• Interprocess Communication – The OS serves as a way for different running processes in the machine to communicate with each other. By doing this, different processes in effect can use other processes. The OS also makes sure that the data needed by different processes that are working together is made available to both processes.

Not all current computers have an operating system. For example, the computer inside your microwave does not have an operating system. Operating Systems arose due to the increasing complexity and demands of computer users and the increasing performance of the computer hardware. Similarly, different types of operating systems exist for different users. There are the familiar OS’s for everyday use such as Windows XP, Vista and Mac OS X. There are also operating systems for mobile devices like PDAs. These OS’s include Windows CE, Mainframe computers generally run an operating system like Linux, UNIX or any of its other variants.

The most dominant OS in the consumer market is the Windows family of operating systems from Microsoft. The first Windows version was launched in 1985. Windows 1.0 was not a complete operating system; rather it was an extension of the MS-DOS operating system. Windows 1.0 gave MS-DOS a graphical user interface and allowed multitasking of multiple graphical applications. Windows 1.0 also had a basic memory management that allowed it to run applications larger than available memory.

The very first full operating system Windows variant was Windows 95 released August 24, 1995. Windows 95 combined the MS-DOS operating system with the windows GUI. Windows 95 was a complete OS different from its predecessors that needed MS-DOS separately.

Currently, the most popular operating is Windows XP with XP running on 76.7% of computers as of March 2007 according to w3schools.com. XP was released on October 25, 2001. However, there is a newer version of Windows for consumers – Windows Vista which was released last November 8, 2006.

Microsoft claims that a major improvement of Vista over XP is in the area of security. The Windows family has always been criticized for its poor security record. There are reportedly five times more malware on Windows than in other operating systems. Microsoft integrated a slew of new features in Vista just for security purposes. These include improved user accounts management, drive encryption for the whole drive, and improvements to the Windows Firewall.

A major difference between XP and Vista is in the look and feel of the two operating systems. Windows Vista implemented a new user interface which they call Aero which has improved features over the interface of XP. XP itself featured massive user interface changes over its predecessor Windows ME. All these user interface changes are with the aim of making the computer easier to use for the consumers. These user interface improvements are also solutions for presenting a user interface that is not intimidating for non-technical users.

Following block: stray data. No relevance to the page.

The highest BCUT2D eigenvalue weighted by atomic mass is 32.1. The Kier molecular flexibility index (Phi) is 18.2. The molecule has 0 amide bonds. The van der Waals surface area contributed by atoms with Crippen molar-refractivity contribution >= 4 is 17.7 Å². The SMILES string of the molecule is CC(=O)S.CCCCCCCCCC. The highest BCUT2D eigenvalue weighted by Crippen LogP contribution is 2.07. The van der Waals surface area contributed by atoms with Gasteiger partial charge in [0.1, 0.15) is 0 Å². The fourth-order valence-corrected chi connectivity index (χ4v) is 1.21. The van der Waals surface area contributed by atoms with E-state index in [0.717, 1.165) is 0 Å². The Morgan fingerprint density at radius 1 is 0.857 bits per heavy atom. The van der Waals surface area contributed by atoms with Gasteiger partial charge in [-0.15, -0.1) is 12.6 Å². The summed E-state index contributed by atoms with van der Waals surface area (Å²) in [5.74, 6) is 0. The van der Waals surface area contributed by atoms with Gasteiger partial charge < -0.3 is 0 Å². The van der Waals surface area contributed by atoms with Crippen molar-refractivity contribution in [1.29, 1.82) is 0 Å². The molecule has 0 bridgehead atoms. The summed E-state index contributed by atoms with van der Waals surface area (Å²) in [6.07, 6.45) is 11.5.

XP featured the use of bitmaps all throughout the interface which greatly enhanced the graphical aspect of the operating system. The interface was also more task oriented in many ways. For example, in windows explorer the most commonly used tasks for the selected folder are displayed in a sidebar. The start menu was also changed into a two column format, one column for most commonly used programs and the other for customizing the computer and for the personal files of the user.

Windows Vista’s Aero on the other hand is more graphical oriented than XP. Designed to showcase Vista’s graphical capabilities, Aero is designed to be cleaner, and more pleasing than previous windows interfaces. It includes more eye candy such as semi-transparent windows, animations, and glass effects. Windows Aero also marks the first time since Windows 95 that the user interface has been redesigned. Aside from graphical changes, Aero also had improvements to common controls such as buttons, wizards, control panels, icons, and even the tone and phrasing of the text.

All of these improvements are meant to make the operating system become a smoother abstraction for the user. The operating system is eventually hoping to allow the user to forget about the inner workings of the computer and enabling the user to perform whatever he or she wants to on his machine effortlessly.


Coustan, Dave. “How Operating Systems Work.” HowStuffWorks.com. n.d.. How Stuff Works. 25 Apr 2007 <http://computer.howstuffworks.com/operating-system.htm/printable>.

Tanenbaum, Andrew, and Woodhull, Albert S.. Operating Systems. Design and Implementation.. 1st ed. New Jersey: Pearson/Prentice Hall, 2006.

Reimer, Jeremy. “Antivirus company suggests home users switch to Macs.” Ars Technica. 06 July 2006. 25 Apr 2007 <http://arstechnica.com/news.ars/post/20060706-7204.html>.

“Browser Statistics.” W3schools.com. April 2007. W3 Schools. 25 Apr 2007 <http://www.w3schools.com/browsers/browsers_stats.asp>.

“See Windows Vista.” Microsoft Website. 2007. Microsoft. 25 Apr 2007 <http://www.microsoft.com/windows/products/windowsvista/seeit/default.mspx>.